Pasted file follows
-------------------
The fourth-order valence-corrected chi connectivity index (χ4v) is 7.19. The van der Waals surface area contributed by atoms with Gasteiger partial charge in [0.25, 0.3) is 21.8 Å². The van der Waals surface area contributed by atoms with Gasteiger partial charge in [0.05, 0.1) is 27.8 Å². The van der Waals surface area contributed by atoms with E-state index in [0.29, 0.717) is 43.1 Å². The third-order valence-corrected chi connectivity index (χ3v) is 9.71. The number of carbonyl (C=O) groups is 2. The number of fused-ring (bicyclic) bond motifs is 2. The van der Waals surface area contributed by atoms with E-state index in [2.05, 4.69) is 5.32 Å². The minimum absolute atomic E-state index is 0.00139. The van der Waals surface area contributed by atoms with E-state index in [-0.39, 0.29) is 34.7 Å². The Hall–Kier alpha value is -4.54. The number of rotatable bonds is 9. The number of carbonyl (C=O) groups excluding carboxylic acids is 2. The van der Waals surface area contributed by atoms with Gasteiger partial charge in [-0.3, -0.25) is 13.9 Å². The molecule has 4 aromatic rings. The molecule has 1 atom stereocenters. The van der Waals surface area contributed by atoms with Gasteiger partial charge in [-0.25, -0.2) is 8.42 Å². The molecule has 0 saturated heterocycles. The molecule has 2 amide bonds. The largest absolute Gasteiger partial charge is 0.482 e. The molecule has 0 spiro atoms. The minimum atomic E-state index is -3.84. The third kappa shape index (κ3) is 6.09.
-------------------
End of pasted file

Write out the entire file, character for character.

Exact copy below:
The fourth-order valence-corrected chi connectivity index (χ4v) is 7.19. The van der Waals surface area contributed by atoms with Gasteiger partial charge in [0.25, 0.3) is 21.8 Å². The van der Waals surface area contributed by atoms with Gasteiger partial charge in [0.05, 0.1) is 27.8 Å². The van der Waals surface area contributed by atoms with E-state index in [0.29, 0.717) is 43.1 Å². The third-order valence-corrected chi connectivity index (χ3v) is 9.71. The number of carbonyl (C=O) groups is 2. The number of fused-ring (bicyclic) bond motifs is 2. The van der Waals surface area contributed by atoms with E-state index in [2.05, 4.69) is 5.32 Å². The minimum absolute atomic E-state index is 0.00139. The van der Waals surface area contributed by atoms with E-state index in [-0.39, 0.29) is 34.7 Å². The Hall–Kier alpha value is -4.54. The number of rotatable bonds is 9. The number of carbonyl (C=O) groups excluding carboxylic acids is 2. The van der Waals surface area contributed by atoms with Gasteiger partial charge in [-0.3, -0.25) is 13.9 Å². The molecule has 4 aromatic rings. The molecule has 1 atom stereocenters. The van der Waals surface area contributed by atoms with Gasteiger partial charge in [-0.25, -0.2) is 8.42 Å². The molecule has 0 saturated heterocycles. The molecule has 2 amide bonds. The largest absolute Gasteiger partial charge is 0.482 e. The molecule has 0 spiro atoms. The minimum atomic E-state index is -3.84. The third kappa shape index (κ3) is 6.09.